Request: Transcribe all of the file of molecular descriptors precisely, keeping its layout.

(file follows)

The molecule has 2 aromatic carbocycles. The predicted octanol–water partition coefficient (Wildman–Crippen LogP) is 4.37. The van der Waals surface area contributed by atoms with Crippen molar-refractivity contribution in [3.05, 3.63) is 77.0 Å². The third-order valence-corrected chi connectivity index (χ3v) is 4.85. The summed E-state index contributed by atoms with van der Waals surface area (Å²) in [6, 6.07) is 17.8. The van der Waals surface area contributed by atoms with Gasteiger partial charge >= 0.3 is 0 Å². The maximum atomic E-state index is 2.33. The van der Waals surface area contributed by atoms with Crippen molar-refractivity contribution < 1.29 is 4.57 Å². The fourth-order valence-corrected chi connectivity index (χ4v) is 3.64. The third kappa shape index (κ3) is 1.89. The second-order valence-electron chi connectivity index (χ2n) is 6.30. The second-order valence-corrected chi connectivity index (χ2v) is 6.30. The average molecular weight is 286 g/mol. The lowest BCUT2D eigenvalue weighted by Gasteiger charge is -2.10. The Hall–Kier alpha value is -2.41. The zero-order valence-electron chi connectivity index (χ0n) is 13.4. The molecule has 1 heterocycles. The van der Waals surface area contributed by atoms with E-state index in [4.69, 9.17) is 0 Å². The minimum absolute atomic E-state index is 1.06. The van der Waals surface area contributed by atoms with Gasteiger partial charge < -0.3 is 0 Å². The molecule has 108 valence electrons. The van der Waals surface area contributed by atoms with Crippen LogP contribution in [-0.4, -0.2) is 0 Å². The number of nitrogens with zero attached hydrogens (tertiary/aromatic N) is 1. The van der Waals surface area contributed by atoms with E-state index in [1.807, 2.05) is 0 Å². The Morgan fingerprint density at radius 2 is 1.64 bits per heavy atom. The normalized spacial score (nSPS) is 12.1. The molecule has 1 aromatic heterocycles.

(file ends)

The molecule has 2 aromatic carbocycles. The predicted octanol–water partition coefficient (Wildman–Crippen LogP) is 4.37. The van der Waals surface area contributed by atoms with Crippen molar-refractivity contribution in [3.05, 3.63) is 77.0 Å². The third-order valence-corrected chi connectivity index (χ3v) is 4.85. The summed E-state index contributed by atoms with van der Waals surface area (Å²) in [6, 6.07) is 17.8. The van der Waals surface area contributed by atoms with Gasteiger partial charge >= 0.3 is 0 Å². The maximum atomic E-state index is 2.33. The van der Waals surface area contributed by atoms with Crippen molar-refractivity contribution < 1.29 is 4.57 Å². The fourth-order valence-corrected chi connectivity index (χ4v) is 3.64. The third kappa shape index (κ3) is 1.89. The second-order valence-electron chi connectivity index (χ2n) is 6.30. The second-order valence-corrected chi connectivity index (χ2v) is 6.30. The average molecular weight is 286 g/mol. The lowest BCUT2D eigenvalue weighted by Gasteiger charge is -2.10. The Hall–Kier alpha value is -2.41. The zero-order valence-electron chi connectivity index (χ0n) is 13.4. The molecule has 1 heterocycles. The van der Waals surface area contributed by atoms with E-state index in [4.69, 9.17) is 0 Å². The minimum absolute atomic E-state index is 1.06. The van der Waals surface area contributed by atoms with Gasteiger partial charge < -0.3 is 0 Å². The molecule has 108 valence electrons. The van der Waals surface area contributed by atoms with Crippen LogP contribution in [-0.4, -0.2) is 0 Å². The number of nitrogens with zero attached hydrogens (tertiary/aromatic N) is 1. The van der Waals surface area contributed by atoms with E-state index in [1.807, 2.05) is 0 Å². The Morgan fingerprint density at radius 2 is 1.64 bits per heavy atom. The normalized spacial score (nSPS) is 12.1. The molecule has 1 aromatic heterocycles.